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July 18, 2011

Peter Dawson

Jim McArthur

MALCOLM BOOTH: Good morning, ladies and gentlemen. Thank you for joining us for the R & A's post-championship press conference. I know that you're very familiar with both Jim McArthur and Peter Dawson, so I'll hand it over to Jim to say a few words on how the week has gone.
JIM McARTHUR: Ladies and gentlemen, thanks for turning up this morning so early. Nice to see you all year. We've had a very busy but very enjoyable week here at Royal St. George's for The Open Championship. We have a great winner, I think; I hope you'll agree with that, Darren Clarke. Obviously probably never anticipated he'd win a major, and a tremendous performance yesterday in the wind, played some great golf.
I'd also like to say that I think the course this week was in tremendous condition, and I noticed this morning that Graham Royden and some of his greenkeeping staff have joined us, and I'd like to say thanks for the fantastic job that you and your guys did this week. I think you turned the course out in tremendous condition. We had one or two difficult weather conditions from time to time, but I think all in all it was a great week, and thanks very much indeed.
And thanks again to Royal St. George's for hosting the championship. It was a true championship test, and again, I think that proved out with the champion we had this week. So thanks very much.

Q. For either of you, what does Portrush need that it doesn't currently have to get an Open?
PETER DAWSON: I think we're all very aware of the fact that three winners from Northern Ireland puts -- increases the interest level in this, and we have said we'll take a closer look at Portrush. What it doesn't have, I don't know yet, until we've had another look at it, to be honest. But I have agreed to have a look. The usual mixture of a great course and plenty of infrastructure combined with a prospect of commercial success is what's needed. No doubt about the golf course at Portrush, although there might be one or two things one would do, but the other two are what we have to look at.
I don't want to start a hair running on this, other than we are going to take a look.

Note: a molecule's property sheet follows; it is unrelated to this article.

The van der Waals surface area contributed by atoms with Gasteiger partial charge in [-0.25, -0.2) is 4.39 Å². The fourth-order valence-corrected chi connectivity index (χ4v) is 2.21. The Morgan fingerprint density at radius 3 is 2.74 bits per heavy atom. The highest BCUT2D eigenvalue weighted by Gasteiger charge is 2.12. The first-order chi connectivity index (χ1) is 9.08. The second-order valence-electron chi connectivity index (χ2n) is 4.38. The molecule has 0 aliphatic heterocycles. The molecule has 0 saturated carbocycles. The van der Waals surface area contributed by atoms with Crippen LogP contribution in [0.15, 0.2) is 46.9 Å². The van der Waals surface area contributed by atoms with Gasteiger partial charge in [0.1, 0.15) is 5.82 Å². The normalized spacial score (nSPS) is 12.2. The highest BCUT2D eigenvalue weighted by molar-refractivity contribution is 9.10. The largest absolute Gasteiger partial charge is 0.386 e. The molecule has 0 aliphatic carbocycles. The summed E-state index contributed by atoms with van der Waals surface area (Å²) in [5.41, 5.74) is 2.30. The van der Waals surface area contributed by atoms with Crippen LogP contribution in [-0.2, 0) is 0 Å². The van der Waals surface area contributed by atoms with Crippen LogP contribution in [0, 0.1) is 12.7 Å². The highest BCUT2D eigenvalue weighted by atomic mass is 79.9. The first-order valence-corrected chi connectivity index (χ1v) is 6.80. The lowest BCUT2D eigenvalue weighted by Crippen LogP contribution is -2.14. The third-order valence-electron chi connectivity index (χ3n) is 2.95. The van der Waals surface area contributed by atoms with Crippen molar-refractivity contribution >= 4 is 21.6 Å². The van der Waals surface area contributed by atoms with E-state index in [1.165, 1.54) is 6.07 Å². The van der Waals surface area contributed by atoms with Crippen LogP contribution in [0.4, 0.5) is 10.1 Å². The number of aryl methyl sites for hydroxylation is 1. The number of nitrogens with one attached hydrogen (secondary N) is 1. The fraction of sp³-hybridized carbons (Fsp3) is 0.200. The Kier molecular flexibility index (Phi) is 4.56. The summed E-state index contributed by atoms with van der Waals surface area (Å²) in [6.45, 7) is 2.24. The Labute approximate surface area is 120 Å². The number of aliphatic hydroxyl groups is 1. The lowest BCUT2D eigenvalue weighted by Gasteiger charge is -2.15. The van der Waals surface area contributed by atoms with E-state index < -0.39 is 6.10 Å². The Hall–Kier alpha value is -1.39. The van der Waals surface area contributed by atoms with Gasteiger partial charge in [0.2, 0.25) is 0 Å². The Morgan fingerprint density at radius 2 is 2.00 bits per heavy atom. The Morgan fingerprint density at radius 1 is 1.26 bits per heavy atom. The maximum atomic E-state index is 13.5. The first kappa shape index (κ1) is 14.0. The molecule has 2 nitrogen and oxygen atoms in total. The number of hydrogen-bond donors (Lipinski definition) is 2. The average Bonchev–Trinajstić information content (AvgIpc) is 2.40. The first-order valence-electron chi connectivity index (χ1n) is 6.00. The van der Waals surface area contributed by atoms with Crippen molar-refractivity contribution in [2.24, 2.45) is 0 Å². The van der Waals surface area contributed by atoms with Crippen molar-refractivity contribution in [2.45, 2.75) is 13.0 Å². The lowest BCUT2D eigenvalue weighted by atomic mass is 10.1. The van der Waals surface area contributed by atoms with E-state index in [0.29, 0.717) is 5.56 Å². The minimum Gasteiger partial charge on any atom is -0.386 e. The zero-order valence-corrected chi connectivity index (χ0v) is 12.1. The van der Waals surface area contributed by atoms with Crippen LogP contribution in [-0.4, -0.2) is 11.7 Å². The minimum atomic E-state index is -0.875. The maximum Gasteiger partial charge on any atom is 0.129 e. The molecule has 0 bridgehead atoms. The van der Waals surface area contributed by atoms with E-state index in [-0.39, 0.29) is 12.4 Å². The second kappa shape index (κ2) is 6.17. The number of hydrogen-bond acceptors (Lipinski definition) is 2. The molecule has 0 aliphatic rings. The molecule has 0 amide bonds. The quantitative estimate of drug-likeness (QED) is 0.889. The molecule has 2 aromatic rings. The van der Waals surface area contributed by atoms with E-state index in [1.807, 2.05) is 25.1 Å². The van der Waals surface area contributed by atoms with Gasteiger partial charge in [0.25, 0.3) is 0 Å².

JIM McARTHUR: You will of course realise we are going there for the Senior Amateur in a couple weeks time, so we will be there.

Q. Is this when the study will be?
JIM McARTHUR: No, it will be taken on later.

Q. Peter, can you say emphatically that the political situation and the trouble, et cetera, in Northern Ireland are no longer an issue?
PETER DAWSON: No, I can't say that emphatically. Things seem to be getting an awful lot better but I have been reading of some difficulty in the papers lately. I have no idea how exaggerated or otherwise those are. It'll be one of the things we take into account, although I don't think it's right at the forefront of our mind.

Q. Peter, if we overlook Darren's lack of athleticism, in terms of promoting all that the game stands for, he's probably foremost in that. It must please you that someone of that standing and who promotes respect for the game and players has won the Claret Jug?
PETER DAWSON: Yeah, absolutely. I have to admit, Darren wasn't on my list of likely winners at the start of the week, and I don't think he was on anyone's probably, although he had been playing some very good golf recently. And as it became increasingly possible that he was going to win, I got the increasing feeling that this was a champion we really wanted to have, given his history in the game and everything he's done for golf, and he's just the right stature, isn't he, to be Open Champion. We couldn't be more delighted.

Q. Peter, will you reexamine the readmissions policy? Quite a few fans complained they were forced off by the wet weather and would love to have dried out and gone back again but were unable to.
PETER DAWSON: It's a matter our Championship Committee keeps under review and with traffic flows going two ways, it would be extremely difficult to do. But it's a matter we keep under review. That's all I can say.

Q. Peter, given the current recession and economic situation, are you pleased with the attendances this week?
PETER DAWSON: Very. We got up just about 180,000, which is very close to last time here. We had a very bad day's weather, obviously, on Saturday, and that cut the crowd back. So we're very pleased, very pleased with the number indeed.

Q. Golfers from Ireland now have won six of the last 17 majors, they've won three of the last five Opens. Wearing your hat from the R & A perspective of the international organising body for golf, I'm wondering, do you guys have any idea where this is coming from? And have you had a chance to look at the coaching setup in Ireland? And is there anything that you can put your finger on that is producing all of these champions at the moment?